Designed for high throughput networks (VisDa has been installed on networks running at 1 terabit per second), the tool is completely transparent and will

Secgate Research & Innovation

have no impact on network performance.

M AY 2 017 • 3 0


Take control



l of your data

M AY 2 017 • 32


VisDa Unlocking your data transfers; mitigating your risk. Information and data is the lifeblood of companies today. Whole industries rely on the rapid sharing of information to generate revenue. As a result, huge volumes of data move from network to network, company to company, every day, non-stop. This presents organisations with a challenge - with so much data being transferred in and out of a company’s network, and with 2 out of every 3 large businesses in the UK experiencing a cyber-attack or breach in 2016, how can you keep track of which transfers are legitimate and which are malicious? Compound this challenge with regulatory drivers such as the general data protection regulation (GDPR) and the need for a coherent solution to monitor and mitigate data transfer risks to your business is clear. VisDa is a revolutionary solution that gives you the capability to track, trace, monitor, visualise, and analyse your organization’s data transfers without impacting the performance of your business. Sitting transparently on your network, VisDa allows you to understand what, where, when and how data is moving, both internally within your network and externally to third parties. Developed by world-renowned records management consultants, risk consultants, cyber security experts and technologists, VisDa has been designed from the ground up to quantify the data transfer risk that your organisation is exposed to. Risks are displayed on our next generation dashboards; each dashboard is tailored to your individual operational risk framework and risk appetite. From senior executives to operational level users, keep your entire team informed.

M AY 2 017 • 3 4

VisDa Visualising your data. VisDa is a tool that equips your network teams with three new capabilities. The first is the ability to map out all the data transfers occurring both internally and externally on your network, allowing malicious connections to be identified and blocked. The second is the ability to visualise and quantify your complete risk exposure caused by data transfers, giving your board mission critical business intelligence with regards to their risk exposure. The third is the ability to add context and information to security events quickly and efficiently by acting as a ‘black box’ on your network. VisDa passively monitors your network for data transfers and then applies a risk score to each data transfer based upon several features – these features include the amount of data sent in the transfer, the types of files the data is contained in, the time and day the transfer was sent and the destination IP address of the data transfer. The risk score calculations are highly configurable and can be configured to map to an organisation’s individual risk framework and operational environment. VisDa allows you to then approve (and pre-approve) data transfers that are expected and investigate data transfers that seem malicious. The next generation dashboards convey your companies global risk in a quantifiable way, giving your board of directors an easy to understand and easy to digest report of their data transfer risk exposure. VisDa is a solution that gives you a fresh new way of monitoring data transfers and quantifying your global risk of a data breach – it is a complete data transfer risk management solution. Whether you need a solution to help you mitigate data transfer risk, or help you to achieve regulatory compliance with regulations such as the general data protection regulation (GDPR), VisDa is the solution for you.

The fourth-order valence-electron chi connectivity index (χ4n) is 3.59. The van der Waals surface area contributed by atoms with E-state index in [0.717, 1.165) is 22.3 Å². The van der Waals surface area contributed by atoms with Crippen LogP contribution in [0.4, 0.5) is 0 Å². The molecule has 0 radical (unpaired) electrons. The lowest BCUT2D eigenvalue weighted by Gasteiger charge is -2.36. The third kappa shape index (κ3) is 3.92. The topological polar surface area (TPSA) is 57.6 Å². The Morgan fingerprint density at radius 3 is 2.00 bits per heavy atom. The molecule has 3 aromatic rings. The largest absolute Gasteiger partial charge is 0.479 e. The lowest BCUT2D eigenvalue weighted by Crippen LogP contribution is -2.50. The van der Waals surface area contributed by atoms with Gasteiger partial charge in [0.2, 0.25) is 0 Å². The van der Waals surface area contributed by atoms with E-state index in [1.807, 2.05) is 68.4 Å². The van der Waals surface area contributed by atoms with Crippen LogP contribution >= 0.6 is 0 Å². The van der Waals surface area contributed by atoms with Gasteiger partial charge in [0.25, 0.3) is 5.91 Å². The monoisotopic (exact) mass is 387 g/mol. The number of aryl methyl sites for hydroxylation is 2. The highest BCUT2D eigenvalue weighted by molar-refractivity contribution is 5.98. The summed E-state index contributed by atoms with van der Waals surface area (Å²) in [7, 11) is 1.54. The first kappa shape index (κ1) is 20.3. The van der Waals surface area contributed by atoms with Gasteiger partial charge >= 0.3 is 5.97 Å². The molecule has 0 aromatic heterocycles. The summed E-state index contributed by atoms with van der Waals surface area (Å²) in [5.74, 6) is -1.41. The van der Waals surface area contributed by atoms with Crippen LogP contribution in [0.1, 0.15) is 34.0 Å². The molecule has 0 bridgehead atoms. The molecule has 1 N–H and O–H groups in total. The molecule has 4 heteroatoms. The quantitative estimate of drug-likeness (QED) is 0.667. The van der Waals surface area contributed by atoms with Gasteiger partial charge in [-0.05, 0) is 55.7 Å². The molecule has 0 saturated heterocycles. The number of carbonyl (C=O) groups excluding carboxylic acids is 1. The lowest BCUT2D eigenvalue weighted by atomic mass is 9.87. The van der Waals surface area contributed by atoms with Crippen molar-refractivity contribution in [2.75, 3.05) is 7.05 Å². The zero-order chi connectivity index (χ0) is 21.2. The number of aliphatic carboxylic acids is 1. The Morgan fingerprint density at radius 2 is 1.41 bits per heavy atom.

M AY 2 017 • 36


A fresh new way of monitoring data transfers an it is a complete data transfer risk management you mitigate data transfer risk, or help you to a such as GDPR, VisDa i Contact us for a demo



nd quantifying your global risk of a data breach – t solution. Whether you need a solution to help achieve regulatory compliance with regulations is the solution for you. at:

M AY 2 017 • 3 8

If Captain Sully Was a CEO Ivan Blesa


About the Author: Ivan Blesa is Director and Head of Technology at Secgate. Prior to joining Secgate, Ivan was Global Product Manager at Clearswift. He is a passionate professional with broad cyber security experience over a wide variety of sectors. Having worked with top international companies in strategic transformational projects, he has a deep understanding of the challenges organisations face when dealing with their cyber security strategy. The definition, development and launch of several security products has been aligned with these needs, which has driven their success.